This blog post by Charlotte Frost (aka PhD2Published’s founder/director) is part of a series that asks after new forms of scholarship projects and demonstrates how academic out-put is changing in the digital age.
From blogs like the Thesis Whisperer to Twitter communities like #PhDchat there are a number of ways in which academics are harnessing digital communication technology to support each other and their work within and without institutions. And some are even outright reinventing what academic scholarship might be. We are well beyond the early phase of academic listserves and blogs and into a – perhaps third wave – of digital discourse design.
In this series I’ve invited the people responsible for these types of projects what their intentions where when the established them. How their projects have changed the way they (and we, as participants) work, research, share, support and interact with each other as global colleagues. And how they might describe what the emerging skill-sets are and their benefits and pitfalls.
People tend to think that PhD2Published is simply a blog about academic publishing. Well, that’s true, but there might be some in which it helps promote an understanding of publishing that you hadn’t realised about.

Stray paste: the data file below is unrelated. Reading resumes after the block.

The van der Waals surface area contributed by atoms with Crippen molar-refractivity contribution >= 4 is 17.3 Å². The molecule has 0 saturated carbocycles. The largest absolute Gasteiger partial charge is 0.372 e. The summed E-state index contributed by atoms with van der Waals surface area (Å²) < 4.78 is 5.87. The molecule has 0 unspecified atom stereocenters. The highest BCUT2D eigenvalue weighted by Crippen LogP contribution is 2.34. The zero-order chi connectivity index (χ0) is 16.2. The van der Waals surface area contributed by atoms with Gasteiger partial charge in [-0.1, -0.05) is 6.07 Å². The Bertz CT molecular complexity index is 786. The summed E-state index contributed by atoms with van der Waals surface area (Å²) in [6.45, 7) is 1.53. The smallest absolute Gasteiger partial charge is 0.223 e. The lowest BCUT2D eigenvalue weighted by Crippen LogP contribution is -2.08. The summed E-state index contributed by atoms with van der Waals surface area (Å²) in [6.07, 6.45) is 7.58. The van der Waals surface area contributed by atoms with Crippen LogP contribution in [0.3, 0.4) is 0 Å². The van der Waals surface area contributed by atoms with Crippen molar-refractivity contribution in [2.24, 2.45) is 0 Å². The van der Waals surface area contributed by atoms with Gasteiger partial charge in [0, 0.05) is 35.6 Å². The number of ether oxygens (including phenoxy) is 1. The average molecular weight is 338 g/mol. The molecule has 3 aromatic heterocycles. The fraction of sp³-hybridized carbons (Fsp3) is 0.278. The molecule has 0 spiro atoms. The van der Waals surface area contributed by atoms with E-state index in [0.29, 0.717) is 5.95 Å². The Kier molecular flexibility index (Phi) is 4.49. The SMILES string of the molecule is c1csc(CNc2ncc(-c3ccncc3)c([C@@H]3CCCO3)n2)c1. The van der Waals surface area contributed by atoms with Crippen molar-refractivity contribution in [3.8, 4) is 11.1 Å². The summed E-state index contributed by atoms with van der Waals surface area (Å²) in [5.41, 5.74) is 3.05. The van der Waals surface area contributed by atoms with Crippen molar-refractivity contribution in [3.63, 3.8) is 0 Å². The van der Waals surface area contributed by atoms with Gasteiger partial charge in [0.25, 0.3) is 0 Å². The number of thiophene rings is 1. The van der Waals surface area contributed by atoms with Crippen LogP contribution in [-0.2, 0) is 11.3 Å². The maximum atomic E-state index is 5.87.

PhD2Published was set up as a research tool. What I mean is that I started the blog as a way to get myself published. I thought that by running a resource on publishing I would learn a lot about academic publishing that I could pass on. I could build a career platform for myself that would allow me to directly network with academic publishers. It functioned in a way that was like simultaneously writing and testing a ‘how to’ guide.
In addition to this, in order to run the site, I was having to learn about other publishing platforms as I went along. These were the publishing platforms of social media including WordPress and other blogging platforms, Facebook Pages, Twitter, YouTube, Google + (I still haven’t nailed Google + by the way) etc etc. Although not yet legitimate modes of publishing academic work, they are an increasingly important way in which we can do research and share our ideas. Jesse Stommel and I have referred to this open way of working as ‘public scholarship’ and even if the REF doesn’t officially recognise it, many of us recognise the strength it gives our work.